To be realistic there are huge logistical issues. There are an estimated 125,00 people living in the Black Hills. You just can't boot all those people out. Those folks make their livelihoods on tourism, ranching, mining, etc. They don't take too kindly to idea of losing everything either.

                      As for a transfer of federal and state park lands and other public lands, there are significant issues as well. There are grazing, logging and other usage leases of those lands. Then there is the matter of public access. Americans love their parklands and don't take kindly to inference with their use. Look at the outcry over attempting to restrict climbing at Devil's Tower during Sun Dance season.

                      The best we can hope for is limited buy backs, like happened with Pe' Sla, and joint control of some public lands. For this ever to happen, the tribes must demonstrate the capability to manage the land and insure equitable access. There are matters of legal jurisdiction, law enforcement, insurance, worker protection, etc.

                      This article gives you some idea of the issues involved in just one relatively small area:

                      KOTA report on Pe'Sla transfer
                      Last edited by OLChemist; 12-08-2019, 08:15 AM.

                      Comment


                      • #12
                        OL, thank you. Very interesting.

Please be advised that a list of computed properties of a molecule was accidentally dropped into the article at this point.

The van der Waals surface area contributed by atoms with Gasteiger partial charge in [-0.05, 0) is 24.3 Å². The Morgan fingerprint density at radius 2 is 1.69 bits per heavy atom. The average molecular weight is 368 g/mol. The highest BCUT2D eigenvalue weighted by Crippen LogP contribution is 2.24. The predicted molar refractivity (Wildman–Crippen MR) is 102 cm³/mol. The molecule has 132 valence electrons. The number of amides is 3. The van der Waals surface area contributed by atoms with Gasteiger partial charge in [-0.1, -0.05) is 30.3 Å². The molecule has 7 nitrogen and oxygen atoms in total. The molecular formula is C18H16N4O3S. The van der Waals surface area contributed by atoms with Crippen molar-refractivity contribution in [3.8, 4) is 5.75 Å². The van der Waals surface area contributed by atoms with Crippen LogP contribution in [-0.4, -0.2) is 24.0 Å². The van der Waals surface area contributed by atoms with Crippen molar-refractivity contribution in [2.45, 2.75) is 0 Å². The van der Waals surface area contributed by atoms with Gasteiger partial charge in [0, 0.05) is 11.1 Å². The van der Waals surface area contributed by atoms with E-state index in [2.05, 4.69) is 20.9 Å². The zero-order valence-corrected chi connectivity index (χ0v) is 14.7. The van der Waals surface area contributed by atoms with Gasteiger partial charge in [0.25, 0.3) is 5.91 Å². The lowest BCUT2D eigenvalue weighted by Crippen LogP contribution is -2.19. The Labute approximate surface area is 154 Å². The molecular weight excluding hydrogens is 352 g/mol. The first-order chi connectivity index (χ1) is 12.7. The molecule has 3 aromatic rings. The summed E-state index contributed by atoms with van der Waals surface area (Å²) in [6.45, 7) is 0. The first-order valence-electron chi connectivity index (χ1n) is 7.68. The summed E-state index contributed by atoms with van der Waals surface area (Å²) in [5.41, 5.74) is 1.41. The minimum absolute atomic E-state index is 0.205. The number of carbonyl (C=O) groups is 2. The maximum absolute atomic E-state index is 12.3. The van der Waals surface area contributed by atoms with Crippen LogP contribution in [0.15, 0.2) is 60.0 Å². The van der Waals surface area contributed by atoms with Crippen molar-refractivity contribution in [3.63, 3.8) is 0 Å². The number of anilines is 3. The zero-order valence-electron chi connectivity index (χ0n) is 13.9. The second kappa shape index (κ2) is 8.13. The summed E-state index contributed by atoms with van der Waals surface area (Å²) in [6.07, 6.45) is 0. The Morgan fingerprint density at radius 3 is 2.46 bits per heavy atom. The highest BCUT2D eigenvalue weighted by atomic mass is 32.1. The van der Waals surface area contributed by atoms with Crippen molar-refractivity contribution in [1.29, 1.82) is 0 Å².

Comment


                        • #13
                          Originally posted by kangnguyen View Post
                          Hello

                          Im Nowell, been reading this forum for a long time and finally decided to just join, lol. I have Lenape ancestry from Pennsylvania and GeeChee ancestry from South Carolina, but my family and I are Long Islanders. Im not connected to my cultures and heritages, which really bothers me, but I research as much as I can on them. I attend the Shinnecock Pow Wow every summer with my family and have a good time watching! Would like to get involved in the community somehow, but the reservation is a good 2 hour drive and I don't have a car lol. SOON. But yes, nice to meet y'all! Hope your all doing good!

                          Hello thx for FINALLY joining, hehehehe
                          lisaironmaker

                          Comment


                          • #14
                            [QUOTE

                            This article gives you some idea of the issues involved in just one relatively small area:

                            KOTA report on Pe'Sla transfer[/QUOTE]

                            Is this Joe Buck also a Sioux?

                            They have a hurde of four buffalo's and they want 100 buffalo's.That will take a long time to breed or a lot of money.

                            Comment


                            • #15
                              Originally posted by Chalako View Post
                              Is this Joe Buck also a Sioux?
                              No idea. The BIA records in excess of 120,000 enrolled members on just 7 of the Sioux reservations.


                              Originally posted by Chalako View Post
                              That will take a long time to breed or a lot of money.
                              And probably a lot of consorting with Ted Turner, LOL. Getting breeding stock without traces of cow genes can be challenging.

                              Comment